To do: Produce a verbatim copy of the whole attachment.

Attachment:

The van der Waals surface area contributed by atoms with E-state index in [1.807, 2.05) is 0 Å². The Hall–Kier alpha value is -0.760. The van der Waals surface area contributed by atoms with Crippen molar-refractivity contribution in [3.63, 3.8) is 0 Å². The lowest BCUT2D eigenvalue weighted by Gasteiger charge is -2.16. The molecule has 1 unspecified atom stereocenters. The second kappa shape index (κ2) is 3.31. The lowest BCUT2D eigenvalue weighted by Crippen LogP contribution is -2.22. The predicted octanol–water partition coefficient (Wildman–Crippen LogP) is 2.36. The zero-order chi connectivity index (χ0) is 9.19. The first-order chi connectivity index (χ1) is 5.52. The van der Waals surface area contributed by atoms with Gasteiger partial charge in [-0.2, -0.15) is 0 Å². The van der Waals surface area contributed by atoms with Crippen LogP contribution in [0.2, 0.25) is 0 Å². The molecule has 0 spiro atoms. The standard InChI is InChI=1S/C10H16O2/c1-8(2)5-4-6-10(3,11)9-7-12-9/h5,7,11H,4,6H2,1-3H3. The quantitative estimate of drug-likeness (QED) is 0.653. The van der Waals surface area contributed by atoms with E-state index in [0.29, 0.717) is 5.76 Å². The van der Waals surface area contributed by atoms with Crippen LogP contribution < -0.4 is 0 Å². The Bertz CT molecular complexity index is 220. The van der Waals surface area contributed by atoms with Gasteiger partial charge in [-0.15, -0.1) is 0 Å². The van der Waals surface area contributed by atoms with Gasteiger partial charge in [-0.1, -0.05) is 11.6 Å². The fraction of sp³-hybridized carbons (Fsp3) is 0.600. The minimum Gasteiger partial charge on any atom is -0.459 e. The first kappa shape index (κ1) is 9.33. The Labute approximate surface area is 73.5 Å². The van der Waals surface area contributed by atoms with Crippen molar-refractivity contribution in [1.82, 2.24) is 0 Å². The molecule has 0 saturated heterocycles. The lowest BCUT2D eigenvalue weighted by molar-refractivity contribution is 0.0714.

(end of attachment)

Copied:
The van der Waals surface area contributed by atoms with E-state index in [1.807, 2.05) is 0 Å². The Hall–Kier alpha value is -0.760. The van der Waals surface area contributed by atoms with Crippen molar-refractivity contribution in [3.63, 3.8) is 0 Å². The lowest BCUT2D eigenvalue weighted by Gasteiger charge is -2.16. The molecule has 1 unspecified atom stereocenters. The second kappa shape index (κ2) is 3.31. The lowest BCUT2D eigenvalue weighted by Crippen LogP contribution is -2.22. The predicted octanol–water partition coefficient (Wildman–Crippen LogP) is 2.36. The zero-order chi connectivity index (χ0) is 9.19. The first-order chi connectivity index (χ1) is 5.52. The van der Waals surface area contributed by atoms with Gasteiger partial charge in [-0.2, -0.15) is 0 Å². The van der Waals surface area contributed by atoms with Crippen LogP contribution in [0.2, 0.25) is 0 Å². The molecule has 0 spiro atoms. The standard InChI is InChI=1S/C10H16O2/c1-8(2)5-4-6-10(3,11)9-7-12-9/h5,7,11H,4,6H2,1-3H3. The quantitative estimate of drug-likeness (QED) is 0.653. The van der Waals surface area contributed by atoms with E-state index in [0.29, 0.717) is 5.76 Å². The van der Waals surface area contributed by atoms with Crippen LogP contribution < -0.4 is 0 Å². The Bertz CT molecular complexity index is 220. The van der Waals surface area contributed by atoms with Gasteiger partial charge in [-0.15, -0.1) is 0 Å². The van der Waals surface area contributed by atoms with Gasteiger partial charge in [-0.1, -0.05) is 11.6 Å². The fraction of sp³-hybridized carbons (Fsp3) is 0.600. The minimum Gasteiger partial charge on any atom is -0.459 e. The first kappa shape index (κ1) is 9.33. The Labute approximate surface area is 73.5 Å². The van der Waals surface area contributed by atoms with Crippen molar-refractivity contribution in [1.82, 2.24) is 0 Å². The molecule has 0 saturated heterocycles. The lowest BCUT2D eigenvalue weighted by molar-refractivity contribution is 0.0714.